WP REST API Custom Fields to Google Maps

Manuel, the young shrimp-picker, five years old, and a mountain of child-labor oyster shells behind him. He worked last year. Understands not a word of English. Dunbar, Lopez, Dukate Company. Location: Biloxi, Mississippi. (LOC) flickr photo by The Library of Congress shared with no copyright restriction (Flickr Commons) 1 I had a site we used for the Great VCU Bike Race course that’s been sitting around. I knew it had lat/lng data for lots of urban bicycle related posts. My goal was to get it into Google Maps via the REST API. Get Custom Field in JSON By default you won’t see custom field data in your JSON endpoints. There are some plugins to make that happen but I wanted to take a stab at doing it myself. Given the documentation, it was pretty trivial.2 The code below in a plugin or the function.php file would make the lat_long custom field show up in the post JSON. Using this URL, I can get the 30 most recent posts.3 Some Map Stuff Google wants lat/lng separate but it’s coming in as one item split by a comma. These little functions split it up nicely. In javascript, split breaks up a string by the defined element (comma in this case) and returns the pieces as an array. Since I’ll get two pieces […]

Vue and the WordPress REST API

I’ve continued to play around with using Vue and WordPress’s API. The Vue stuff is entirely new to me but it’s pushing my javascript knowledge. The main reason I’m excited about the WordPress/Vue (or whatever framework) combinations is simply speed. If you have any doubts give the pagination at the bottom of this demo site a shot. Crazy fast . . . and running stock on shared hosting. No caching plugins etc. The site is running the Vuetiful WordPress theme which has been an interesting thing to look at and see how it all works. Github is such a good thing. Below or linked here is the WP JSON/Vue pagination I eventually got working. It’s forked from this demo by Brian Krosgard.1 Even with that large head start, a few things hung me up. First, the navigation of the JSON elements is a bit tricky if you’re not used to it. You’ll want to use the _embed parameter2 to get access to the featured image data. That’s an option I didn’t know about previously. https://anth101.com/wp-json/wp/v2/posts?_embed&per_page=24&page=1 Since I named my main JSON objects ‘post’– to access the thumbnail URL, I’d use post._embedded[‘wp:featuredmedia’][0].media_details.sizes.thumbnail.source_url The part you need to pay attention to is the square brackets and the number following it. Notice there is no period between _embedded and [‘wp:featuredmedia’]. You might also […]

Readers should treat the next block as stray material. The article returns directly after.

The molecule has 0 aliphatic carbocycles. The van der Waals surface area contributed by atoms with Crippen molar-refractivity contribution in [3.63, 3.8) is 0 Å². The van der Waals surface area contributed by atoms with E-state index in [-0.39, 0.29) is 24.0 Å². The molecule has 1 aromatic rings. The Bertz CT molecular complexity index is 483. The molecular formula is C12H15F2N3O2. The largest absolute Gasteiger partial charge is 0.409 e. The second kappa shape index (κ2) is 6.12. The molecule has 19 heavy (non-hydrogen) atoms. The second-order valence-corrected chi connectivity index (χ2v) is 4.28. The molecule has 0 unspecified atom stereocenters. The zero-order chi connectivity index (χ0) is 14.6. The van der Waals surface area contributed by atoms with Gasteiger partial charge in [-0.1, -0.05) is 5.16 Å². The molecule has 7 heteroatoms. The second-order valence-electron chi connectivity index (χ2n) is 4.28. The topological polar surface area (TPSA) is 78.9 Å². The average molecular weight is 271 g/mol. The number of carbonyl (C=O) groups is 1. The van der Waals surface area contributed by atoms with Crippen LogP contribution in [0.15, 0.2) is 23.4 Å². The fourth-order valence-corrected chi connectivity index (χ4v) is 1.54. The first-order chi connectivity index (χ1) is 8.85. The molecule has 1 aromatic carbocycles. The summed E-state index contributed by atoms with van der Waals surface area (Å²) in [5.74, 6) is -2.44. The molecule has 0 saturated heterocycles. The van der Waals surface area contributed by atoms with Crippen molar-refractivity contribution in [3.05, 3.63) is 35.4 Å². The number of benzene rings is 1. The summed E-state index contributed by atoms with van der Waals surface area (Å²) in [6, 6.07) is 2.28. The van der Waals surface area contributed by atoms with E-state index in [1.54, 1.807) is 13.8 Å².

Free Speech? Random Scenario Generator

Talking to Dan about his sports law course resulted in this random generator which might be fun for others. It’s still developing but I like the potential for reinforcing some concepts about free speech in a fun way that allows you to repeatedly explore the topic without it getting tedious. I thought this would be a few minutes of work but I believe that Google has shifted the structure of their JSON feeds from the Spreadsheet. It could also be that I am insane. This particular experience did remind, rather unpleasantly, that I don’t fully understand how nested JSON parsing works. I ended up in the right place but only through about 40 minutes of slamming my head into various walls of misunderstanding. I also need to spend a bit of time applying the DRY concept to this bloated mess.

Portfolio Work – Interweaving the Personal API